What challenges does the Uighur ethnic movement face?

China has a long history of discrimination but the world also has a role to play.

An ethnic Uighur demonstrator wears a mask as she attends a protest against China in front of the Chinese Consulate in Istanbul (photo credit: HUSEYIN ALDEMIR/REUTERS)
An ethnic Uighur demonstrator wears a mask as she attends a protest against China in front of the Chinese Consulate in Istanbul
The Xinjiang autonomous region in China is facing the worst kind of cultural and ethnic genocide. There is a long history of dissonance between the indigenous ethnic Uighur and Chinese authorities. The Chinese government refuses to categorize Uighurs as an indigenous population and describe Uighurs as a regional minority. One among China’s 55 ethnic minorities, Uighurs are a Turkic ethnic group originating from central and eastern Asia. China is facing criticism and worldwide condemnation over its harsh treatment of Uighur Muslims.
A Uighur-Kazakh citizen, Gulbahar Jelilova, reported that she was ruthlessly beaten and raped while in custody. Stew Chao, a journalist working with Al Jazeera, reported that Abduveli Ayup – a prominent Uighur writer, activist and Uighur-language defender – was put in a detention center and later brutally tortured. Evidence suggests that China is systematically targeting Uighur Muslims through a state-planned birth-control process.
Zumrat Dawut and Kalbinur Sidik, who survived Chinese detention camps, said Uighur women who conceive more than three children are forcefully sterilized. Women survivors from these camps say they were beaten, raped and given mysterious injections. A study of concentration-camp survivors suggest that Chinese authorities have adopted brutal methods to stop new Uighur births. Forced pregnancy checks, medications that stop menstruation, forced abortions, sterilizations, IUDs, and unidentified injections are given to Uighur women by Chinese officials.
Person-to-person outreach suggests that people who were imprisoned and kept in so-called “education camps” experienced the worst kind of brutalities. People are mercilessly beaten, tortured and interrogated. Authorities beat them ruthlessly, torture them with electric shocks, and pull off their nails. They are accused of crimes they never committed. Muslims in Xinjiang not only face physical carnage but are degraded psychologically as well. Uighur Muslim minorities confined in camps have been forced to criticize their faith and basic Islamic values. They are forced to recite Communist Party propaganda and criticize Islam as part of the indoctrination process.
Chinese authorities claim that these camps have benefited millions of workers through educational and vocational training. However, according to testimony from survivors, these camps are the worst places as far as human-rights violations are concerned. Uighur Muslims are detained unlawfully for inconsequential matters like publishing a story 10 years in the past or learning the Koran and its interpretations long ago. Some survivors from detention camps revealed that they were detained because of traveling abroad, and some have been detained just on charges of learning Uighur history.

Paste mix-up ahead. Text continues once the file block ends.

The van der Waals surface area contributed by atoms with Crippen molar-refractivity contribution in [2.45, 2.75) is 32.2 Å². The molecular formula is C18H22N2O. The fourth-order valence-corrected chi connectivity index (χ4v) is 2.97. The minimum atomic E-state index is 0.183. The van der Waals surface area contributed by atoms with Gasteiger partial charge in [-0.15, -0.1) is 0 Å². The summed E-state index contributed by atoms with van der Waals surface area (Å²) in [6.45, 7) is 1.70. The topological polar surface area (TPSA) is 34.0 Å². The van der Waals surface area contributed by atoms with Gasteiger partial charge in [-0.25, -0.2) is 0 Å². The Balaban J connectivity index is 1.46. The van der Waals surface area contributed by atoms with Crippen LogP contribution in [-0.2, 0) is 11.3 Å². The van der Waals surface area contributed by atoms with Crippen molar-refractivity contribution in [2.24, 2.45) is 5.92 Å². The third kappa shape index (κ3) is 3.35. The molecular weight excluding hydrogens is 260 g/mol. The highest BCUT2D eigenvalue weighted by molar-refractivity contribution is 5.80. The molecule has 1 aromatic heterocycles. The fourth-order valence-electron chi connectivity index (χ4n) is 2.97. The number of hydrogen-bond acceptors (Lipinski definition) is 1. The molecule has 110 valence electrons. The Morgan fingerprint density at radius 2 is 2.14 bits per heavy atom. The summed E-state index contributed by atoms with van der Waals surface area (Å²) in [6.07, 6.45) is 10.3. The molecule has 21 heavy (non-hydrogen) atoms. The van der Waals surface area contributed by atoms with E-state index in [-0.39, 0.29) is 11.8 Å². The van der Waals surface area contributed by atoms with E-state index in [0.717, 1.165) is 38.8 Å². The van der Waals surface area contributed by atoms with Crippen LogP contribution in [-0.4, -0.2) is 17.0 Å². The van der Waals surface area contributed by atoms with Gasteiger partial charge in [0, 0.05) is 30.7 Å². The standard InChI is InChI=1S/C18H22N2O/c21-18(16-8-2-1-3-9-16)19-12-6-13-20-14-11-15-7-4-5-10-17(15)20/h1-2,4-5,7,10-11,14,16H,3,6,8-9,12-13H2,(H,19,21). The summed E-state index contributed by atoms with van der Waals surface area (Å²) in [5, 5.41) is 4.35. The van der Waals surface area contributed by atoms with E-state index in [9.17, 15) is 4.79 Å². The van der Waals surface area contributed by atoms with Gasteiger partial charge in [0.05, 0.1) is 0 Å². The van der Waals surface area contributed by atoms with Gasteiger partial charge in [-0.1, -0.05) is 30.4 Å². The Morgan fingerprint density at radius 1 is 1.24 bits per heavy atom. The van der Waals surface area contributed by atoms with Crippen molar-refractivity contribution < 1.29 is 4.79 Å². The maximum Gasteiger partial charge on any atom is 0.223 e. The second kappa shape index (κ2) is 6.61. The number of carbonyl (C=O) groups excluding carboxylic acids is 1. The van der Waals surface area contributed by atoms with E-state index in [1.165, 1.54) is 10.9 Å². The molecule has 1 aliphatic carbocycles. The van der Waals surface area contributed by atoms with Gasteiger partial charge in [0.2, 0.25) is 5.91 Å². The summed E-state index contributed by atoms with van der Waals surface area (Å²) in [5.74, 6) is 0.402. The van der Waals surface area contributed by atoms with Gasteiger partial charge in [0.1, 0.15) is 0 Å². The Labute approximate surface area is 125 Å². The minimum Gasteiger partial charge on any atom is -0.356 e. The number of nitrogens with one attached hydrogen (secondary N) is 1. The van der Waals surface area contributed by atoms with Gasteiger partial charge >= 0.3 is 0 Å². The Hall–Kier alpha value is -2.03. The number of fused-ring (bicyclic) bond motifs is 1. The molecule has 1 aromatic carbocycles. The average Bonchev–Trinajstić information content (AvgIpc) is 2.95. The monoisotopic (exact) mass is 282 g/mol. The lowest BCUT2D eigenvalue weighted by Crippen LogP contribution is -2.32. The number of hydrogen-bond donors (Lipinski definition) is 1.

POLITICAL ANALYSTS believe the situation in Xinjiang is gruesome and that the response from the global community is grossly insufficient. Countries around the world don’t want to affect their ties with economically powerful China. However, recently MPs in the United Kingdom voiced protests against human rights violations in Xinjiang and urged officials and athletes to respond by not taking part in the 2022 Beijing Winter Olympics. For the last few years, Chinese atrocities and human-rights violations have increased.
A strong international response is required to push back China’s attack on human dignity. US President Joe Biden reaffirmed his commitment to counter China on human-rights abuses and raised the issue during his first phone call as president with Xi Jinping. This is a sign of hope for the Uighur movement.
The Uighur movement has received attention and support from Western governments, which has internationalized the issue. Support from different communities, organizations and individuals has improved the movement. Since 1949, China has used a policy of racial discrimination, mass killings and imprisonment under the pretext of national security. China, meanwhile, politicizes its investments and mutual cooperation with other countries to get its political goals fulfilled.
It seems as if China bought the silence of many countries by using Chinese money. Countries need to open their diplomatic gates so that the Chinese state evolves a political architecture that will allow the Uighurs to maintain their identity and peacefully co-exist. China needs to rethink its policies and bring about political changes that accommodative its minority nationalities.
The Uighur movement seems to have lost momentum under Chinese repression. At the same time, international campaigns for Uighur rights and possible independence have become increasingly vocal and well-organized. The Uighur community survives among a diaspora that is spread across central Asia and Europe. Supporters and activists need financial help, however. The Xinjiang independence movement needs guidance and international support. It is very clear that China has an economic choke hold on the Muslim world and is fearful of paying even lip service to the Uighur cause.
Dr. Burhan Uluyol is an associate professor at the Istanbul Sabahattin Zaim University, a Uighur activist and author of four books and 60 journal articles.